The government will now require anti-Muslim attacks to be recorded separately by all police forces – up till now practice has been inconsistent between regions.
Creating a separate category will enable police, prosecutors, local authorities and the communities they serve to have a better understanding of the prevalence of anti-Muslim hate crime and allocate resources accordingly. It will provide the first accurate picture of the extent of anti-Muslim hate crime in England and Wales.
This seems sensible – I asked my MP to sign this EDM on the issue back in 2013.
Not surprisingly Tell MAMA, who have long pressed for a regularisation of the way anti-Muslim incidents are recorded, welcomed the announcement:
[T]he proposals from the Prime Minister will add to a collective effort to try and tackle anti-Muslim hatred at a national level. Muslim communities should welcome this decision since it will have far reaching and wider positive implications in the future around tackling anti-Muslim hatred.
However some were suspicious of the move. Most of these were complaining that the government should focus its attentions on Muslim perpetrators of crime rather than Muslim victims. But Tahir Alam, former Chair of Park View Educational Trust, was also sceptical.
A rather more worrying response came from a researcher at MEND. This is the organisation whose Chief Executive, Sufyan Gulam Ismail, lashed out at Tell MAMA because of its links with the CST and liberal outlook:
We don’t want the Government to fob us off with some phony thing called Tell MAMA, which has got a made pro-Zionist pretty much heading it or in a very senior capacity and is making all sorts of comments we might not agree with when it comes to homosexuality, to be recording Islamophobia.
It’s easy to get the measure of MEND by looking at their twitter account:
Update: Harry has now replaced his own screenshot of Amar Alam’s post with a statement from Alam which I reproduce below:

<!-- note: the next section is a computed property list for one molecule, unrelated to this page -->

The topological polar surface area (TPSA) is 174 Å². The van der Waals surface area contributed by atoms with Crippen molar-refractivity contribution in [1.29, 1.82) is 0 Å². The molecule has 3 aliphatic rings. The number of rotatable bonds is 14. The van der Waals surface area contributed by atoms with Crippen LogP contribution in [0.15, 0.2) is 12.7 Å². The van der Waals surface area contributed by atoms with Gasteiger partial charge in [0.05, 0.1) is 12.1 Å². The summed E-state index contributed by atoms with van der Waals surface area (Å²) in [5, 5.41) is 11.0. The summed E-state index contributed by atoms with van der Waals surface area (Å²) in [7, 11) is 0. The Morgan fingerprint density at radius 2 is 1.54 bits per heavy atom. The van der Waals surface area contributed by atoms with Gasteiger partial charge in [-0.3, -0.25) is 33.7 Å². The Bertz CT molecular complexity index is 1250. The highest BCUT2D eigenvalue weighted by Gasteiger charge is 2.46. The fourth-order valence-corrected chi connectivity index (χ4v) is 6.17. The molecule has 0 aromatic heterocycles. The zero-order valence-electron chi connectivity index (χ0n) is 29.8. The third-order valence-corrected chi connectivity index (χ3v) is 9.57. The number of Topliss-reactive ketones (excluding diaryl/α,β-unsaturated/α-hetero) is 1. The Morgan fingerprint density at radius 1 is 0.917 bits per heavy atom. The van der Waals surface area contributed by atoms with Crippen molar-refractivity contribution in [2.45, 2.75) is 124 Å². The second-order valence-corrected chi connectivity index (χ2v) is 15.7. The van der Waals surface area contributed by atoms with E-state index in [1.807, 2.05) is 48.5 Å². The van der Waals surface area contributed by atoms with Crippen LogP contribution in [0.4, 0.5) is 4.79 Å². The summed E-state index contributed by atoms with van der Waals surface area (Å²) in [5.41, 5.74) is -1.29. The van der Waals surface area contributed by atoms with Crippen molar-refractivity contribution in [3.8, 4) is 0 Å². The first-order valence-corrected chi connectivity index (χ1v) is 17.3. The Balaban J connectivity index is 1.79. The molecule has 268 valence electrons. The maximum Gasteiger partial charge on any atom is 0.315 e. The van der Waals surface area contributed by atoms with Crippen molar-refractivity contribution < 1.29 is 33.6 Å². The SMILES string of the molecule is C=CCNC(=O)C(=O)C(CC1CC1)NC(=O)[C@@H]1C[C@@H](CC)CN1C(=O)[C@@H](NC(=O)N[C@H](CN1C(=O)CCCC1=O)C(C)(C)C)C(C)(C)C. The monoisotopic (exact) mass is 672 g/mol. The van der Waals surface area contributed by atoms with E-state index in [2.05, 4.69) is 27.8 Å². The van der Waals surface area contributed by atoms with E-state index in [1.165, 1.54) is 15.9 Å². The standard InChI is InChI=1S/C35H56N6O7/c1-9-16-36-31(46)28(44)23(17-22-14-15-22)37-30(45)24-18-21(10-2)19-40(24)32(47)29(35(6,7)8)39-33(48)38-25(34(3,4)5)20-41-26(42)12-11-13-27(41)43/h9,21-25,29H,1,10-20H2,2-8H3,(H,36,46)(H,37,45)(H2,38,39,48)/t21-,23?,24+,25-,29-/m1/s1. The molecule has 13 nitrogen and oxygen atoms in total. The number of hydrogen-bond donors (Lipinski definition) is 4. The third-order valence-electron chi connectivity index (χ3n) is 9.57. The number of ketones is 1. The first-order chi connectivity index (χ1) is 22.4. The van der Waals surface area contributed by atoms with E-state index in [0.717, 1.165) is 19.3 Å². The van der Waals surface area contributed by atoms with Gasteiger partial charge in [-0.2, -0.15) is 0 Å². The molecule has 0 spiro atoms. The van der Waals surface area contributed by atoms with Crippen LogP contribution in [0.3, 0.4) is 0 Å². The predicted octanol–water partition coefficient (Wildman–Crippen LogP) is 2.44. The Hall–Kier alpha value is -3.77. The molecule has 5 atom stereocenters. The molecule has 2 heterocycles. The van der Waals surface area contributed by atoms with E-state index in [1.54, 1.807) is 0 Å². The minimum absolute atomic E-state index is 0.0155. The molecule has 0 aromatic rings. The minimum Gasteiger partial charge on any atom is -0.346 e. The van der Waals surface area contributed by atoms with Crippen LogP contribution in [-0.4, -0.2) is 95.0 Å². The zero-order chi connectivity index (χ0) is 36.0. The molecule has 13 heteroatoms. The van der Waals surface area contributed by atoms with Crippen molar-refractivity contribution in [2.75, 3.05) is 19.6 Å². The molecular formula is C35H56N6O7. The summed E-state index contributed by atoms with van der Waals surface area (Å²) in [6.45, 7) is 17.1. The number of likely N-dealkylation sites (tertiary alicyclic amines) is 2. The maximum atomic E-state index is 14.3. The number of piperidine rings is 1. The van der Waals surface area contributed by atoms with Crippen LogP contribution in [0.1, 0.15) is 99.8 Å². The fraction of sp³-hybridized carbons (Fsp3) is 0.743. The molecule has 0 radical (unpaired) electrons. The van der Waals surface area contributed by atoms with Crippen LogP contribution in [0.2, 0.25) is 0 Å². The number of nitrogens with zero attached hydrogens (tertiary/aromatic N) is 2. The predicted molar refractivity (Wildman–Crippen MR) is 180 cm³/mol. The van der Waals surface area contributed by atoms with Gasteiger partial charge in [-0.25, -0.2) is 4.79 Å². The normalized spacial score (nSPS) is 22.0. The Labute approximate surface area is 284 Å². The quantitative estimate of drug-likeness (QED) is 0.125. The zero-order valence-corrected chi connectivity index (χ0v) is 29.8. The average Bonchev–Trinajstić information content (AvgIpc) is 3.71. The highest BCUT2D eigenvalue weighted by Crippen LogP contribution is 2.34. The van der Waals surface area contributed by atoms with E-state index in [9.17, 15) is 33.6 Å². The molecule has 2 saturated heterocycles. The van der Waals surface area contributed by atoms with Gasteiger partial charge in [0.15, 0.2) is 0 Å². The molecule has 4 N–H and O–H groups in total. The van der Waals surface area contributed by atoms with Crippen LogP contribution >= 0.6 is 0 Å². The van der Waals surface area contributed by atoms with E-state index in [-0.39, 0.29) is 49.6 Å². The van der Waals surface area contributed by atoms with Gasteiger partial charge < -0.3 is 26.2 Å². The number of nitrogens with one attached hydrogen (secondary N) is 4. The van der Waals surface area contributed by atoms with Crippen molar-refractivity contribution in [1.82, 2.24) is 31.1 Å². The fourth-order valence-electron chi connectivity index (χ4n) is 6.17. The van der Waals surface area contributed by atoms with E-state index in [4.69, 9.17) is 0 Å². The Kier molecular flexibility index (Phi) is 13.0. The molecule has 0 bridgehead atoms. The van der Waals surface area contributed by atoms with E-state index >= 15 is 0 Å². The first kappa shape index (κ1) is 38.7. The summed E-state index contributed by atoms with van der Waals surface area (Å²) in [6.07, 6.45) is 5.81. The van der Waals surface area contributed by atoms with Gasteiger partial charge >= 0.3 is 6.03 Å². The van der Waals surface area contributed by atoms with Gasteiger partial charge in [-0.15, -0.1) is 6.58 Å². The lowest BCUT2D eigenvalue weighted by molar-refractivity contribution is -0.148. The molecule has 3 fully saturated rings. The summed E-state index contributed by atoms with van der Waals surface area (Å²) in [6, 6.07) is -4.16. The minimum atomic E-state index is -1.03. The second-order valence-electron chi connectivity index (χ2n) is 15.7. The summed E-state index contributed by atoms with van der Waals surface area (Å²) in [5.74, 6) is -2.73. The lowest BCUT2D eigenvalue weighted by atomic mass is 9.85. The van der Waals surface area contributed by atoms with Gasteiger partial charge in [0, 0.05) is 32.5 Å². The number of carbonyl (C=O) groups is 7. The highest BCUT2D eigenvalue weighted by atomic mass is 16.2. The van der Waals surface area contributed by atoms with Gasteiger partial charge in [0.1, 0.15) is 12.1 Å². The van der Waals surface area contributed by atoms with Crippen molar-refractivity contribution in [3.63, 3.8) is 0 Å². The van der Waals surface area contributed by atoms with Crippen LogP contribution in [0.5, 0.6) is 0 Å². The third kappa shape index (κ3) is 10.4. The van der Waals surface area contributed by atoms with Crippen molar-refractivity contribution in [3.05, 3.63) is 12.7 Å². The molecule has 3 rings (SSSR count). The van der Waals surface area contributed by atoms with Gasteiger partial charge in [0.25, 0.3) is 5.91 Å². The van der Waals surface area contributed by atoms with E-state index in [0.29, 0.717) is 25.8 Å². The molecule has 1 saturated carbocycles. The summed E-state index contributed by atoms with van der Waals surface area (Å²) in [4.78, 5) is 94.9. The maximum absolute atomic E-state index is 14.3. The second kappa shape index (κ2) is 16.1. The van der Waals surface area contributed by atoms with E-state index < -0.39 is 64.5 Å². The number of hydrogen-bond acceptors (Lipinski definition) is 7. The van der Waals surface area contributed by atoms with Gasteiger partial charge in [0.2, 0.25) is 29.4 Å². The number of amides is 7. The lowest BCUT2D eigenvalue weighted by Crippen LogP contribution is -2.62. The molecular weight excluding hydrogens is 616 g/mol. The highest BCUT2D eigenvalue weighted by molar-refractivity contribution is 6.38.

Everyone has every right to criticise Islam in the same way everyone has the same right to criticise other religions. In relation to Islam, it’s been criticised for 1400 years and debates related to the religion should be encouraged, as has happened since its inception. Scholars of Islam have never shied away from such debates for over 1400 years.
However, the problem arises when people use their hatred of Islam to commit hate crimes against Muslims and this is what I meant when I said we must outlaw Islamophobia in the UK. Malicious hatred against any religion should be condemned and that includes Islam.
What is unfortunate is that an innocent status celebrating news by the government was misconstrued and publicised as something malicious.
What I found most disappointing is that my personal status was used to suggest it was a view shared by MEND. My views are my own and I post on my wall with the intention that they reflect my own personal views and nobody else’s.
My Facebook page has a disclaimer that the views and opinions expressed on my personal Facebook page by me are my own only.
Tahir Alam seems incapable of distinguishing between opposition to Islamism and anti-Muslim bigotry. Amar Alam makes a similar conflation between anti-Muslim crime and criticism of Islam. It will only make it more difficult to tackle anti-Muslim bigotry and violence if these quite separate issues are not kept clearly distinct.
Update: Here’s the latest on MEND, and a very useful reminder of their form to date – Manchester Student Union is apparently prepared to host an exhibition from MEND, but is not willing to offer a platform to Julie Bindel or Milo Yiannopoulos. [Some factual inaccuracies in this post have been pointed out – see for example this tweet from Chris Moos.]